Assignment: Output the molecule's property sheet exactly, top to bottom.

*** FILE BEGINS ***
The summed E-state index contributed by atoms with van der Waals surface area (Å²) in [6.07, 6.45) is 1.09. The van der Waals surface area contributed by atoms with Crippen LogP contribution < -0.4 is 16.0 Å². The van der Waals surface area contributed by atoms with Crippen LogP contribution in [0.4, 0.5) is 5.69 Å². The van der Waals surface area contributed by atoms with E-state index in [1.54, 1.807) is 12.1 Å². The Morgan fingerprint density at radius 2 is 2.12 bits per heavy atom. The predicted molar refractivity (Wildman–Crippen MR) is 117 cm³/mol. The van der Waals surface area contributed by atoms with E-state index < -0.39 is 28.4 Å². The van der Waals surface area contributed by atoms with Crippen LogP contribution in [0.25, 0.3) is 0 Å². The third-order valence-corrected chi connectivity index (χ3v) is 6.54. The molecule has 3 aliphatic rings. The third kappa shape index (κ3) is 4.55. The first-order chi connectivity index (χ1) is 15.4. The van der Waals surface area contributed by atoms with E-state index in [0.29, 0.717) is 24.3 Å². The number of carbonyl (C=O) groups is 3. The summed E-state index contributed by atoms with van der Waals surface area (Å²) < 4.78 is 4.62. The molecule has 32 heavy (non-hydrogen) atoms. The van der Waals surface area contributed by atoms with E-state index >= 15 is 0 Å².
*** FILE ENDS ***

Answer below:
The summed E-state index contributed by atoms with van der Waals surface area (Å²) in [6.07, 6.45) is 1.09. The van der Waals surface area contributed by atoms with Crippen LogP contribution < -0.4 is 16.0 Å². The van der Waals surface area contributed by atoms with Crippen LogP contribution in [0.4, 0.5) is 5.69 Å². The van der Waals surface area contributed by atoms with E-state index in [1.54, 1.807) is 12.1 Å². The Morgan fingerprint density at radius 2 is 2.12 bits per heavy atom. The predicted molar refractivity (Wildman–Crippen MR) is 117 cm³/mol. The van der Waals surface area contributed by atoms with E-state index < -0.39 is 28.4 Å². The van der Waals surface area contributed by atoms with Crippen LogP contribution in [0.25, 0.3) is 0 Å². The third-order valence-corrected chi connectivity index (χ3v) is 6.54. The molecule has 3 aliphatic rings. The third kappa shape index (κ3) is 4.55. The first-order chi connectivity index (χ1) is 15.4. The van der Waals surface area contributed by atoms with E-state index in [0.29, 0.717) is 24.3 Å². The number of carbonyl (C=O) groups is 3. The summed E-state index contributed by atoms with van der Waals surface area (Å²) < 4.78 is 4.62. The molecule has 32 heavy (non-hydrogen) atoms. The van der Waals surface area contributed by atoms with E-state index >= 15 is 0 Å².